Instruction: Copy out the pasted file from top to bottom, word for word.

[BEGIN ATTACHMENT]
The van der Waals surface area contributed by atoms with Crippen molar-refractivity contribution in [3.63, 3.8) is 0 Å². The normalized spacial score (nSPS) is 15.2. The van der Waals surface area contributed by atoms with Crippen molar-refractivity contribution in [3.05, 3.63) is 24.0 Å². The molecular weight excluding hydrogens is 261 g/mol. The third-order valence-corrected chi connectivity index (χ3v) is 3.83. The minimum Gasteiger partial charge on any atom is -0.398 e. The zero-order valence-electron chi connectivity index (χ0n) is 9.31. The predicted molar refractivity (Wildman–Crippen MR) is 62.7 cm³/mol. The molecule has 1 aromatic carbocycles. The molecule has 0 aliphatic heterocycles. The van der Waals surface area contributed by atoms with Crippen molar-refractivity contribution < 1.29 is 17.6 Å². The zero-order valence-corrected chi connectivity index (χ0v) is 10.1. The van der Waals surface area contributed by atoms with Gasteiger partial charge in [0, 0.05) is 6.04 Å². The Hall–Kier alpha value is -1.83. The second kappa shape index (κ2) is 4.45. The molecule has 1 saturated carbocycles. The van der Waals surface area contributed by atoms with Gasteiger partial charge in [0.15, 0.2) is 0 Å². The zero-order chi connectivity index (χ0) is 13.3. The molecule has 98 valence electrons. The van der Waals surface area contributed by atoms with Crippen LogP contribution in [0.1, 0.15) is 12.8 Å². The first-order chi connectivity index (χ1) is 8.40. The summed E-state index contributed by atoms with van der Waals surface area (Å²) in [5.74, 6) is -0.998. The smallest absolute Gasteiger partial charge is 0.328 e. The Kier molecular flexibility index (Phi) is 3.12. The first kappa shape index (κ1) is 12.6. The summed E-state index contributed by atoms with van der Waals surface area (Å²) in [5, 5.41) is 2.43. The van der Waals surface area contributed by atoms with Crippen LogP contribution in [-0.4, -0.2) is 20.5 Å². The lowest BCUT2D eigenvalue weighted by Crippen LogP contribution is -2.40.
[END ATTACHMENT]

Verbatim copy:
The van der Waals surface area contributed by atoms with Crippen molar-refractivity contribution in [3.63, 3.8) is 0 Å². The normalized spacial score (nSPS) is 15.2. The van der Waals surface area contributed by atoms with Crippen molar-refractivity contribution in [3.05, 3.63) is 24.0 Å². The molecular weight excluding hydrogens is 261 g/mol. The third-order valence-corrected chi connectivity index (χ3v) is 3.83. The minimum Gasteiger partial charge on any atom is -0.398 e. The zero-order valence-electron chi connectivity index (χ0n) is 9.31. The predicted molar refractivity (Wildman–Crippen MR) is 62.7 cm³/mol. The molecule has 1 aromatic carbocycles. The molecule has 0 aliphatic heterocycles. The van der Waals surface area contributed by atoms with Crippen molar-refractivity contribution < 1.29 is 17.6 Å². The zero-order valence-corrected chi connectivity index (χ0v) is 10.1. The van der Waals surface area contributed by atoms with Gasteiger partial charge in [0, 0.05) is 6.04 Å². The Hall–Kier alpha value is -1.83. The second kappa shape index (κ2) is 4.45. The molecule has 1 saturated carbocycles. The van der Waals surface area contributed by atoms with Gasteiger partial charge in [0.15, 0.2) is 0 Å². The zero-order chi connectivity index (χ0) is 13.3. The molecule has 98 valence electrons. The van der Waals surface area contributed by atoms with Crippen LogP contribution in [0.1, 0.15) is 12.8 Å². The first-order chi connectivity index (χ1) is 8.40. The summed E-state index contributed by atoms with van der Waals surface area (Å²) in [5.74, 6) is -0.998. The smallest absolute Gasteiger partial charge is 0.328 e. The Kier molecular flexibility index (Phi) is 3.12. The first kappa shape index (κ1) is 12.6. The summed E-state index contributed by atoms with van der Waals surface area (Å²) in [5, 5.41) is 2.43. The van der Waals surface area contributed by atoms with Crippen LogP contribution in [-0.4, -0.2) is 20.5 Å². The lowest BCUT2D eigenvalue weighted by Crippen LogP contribution is -2.40.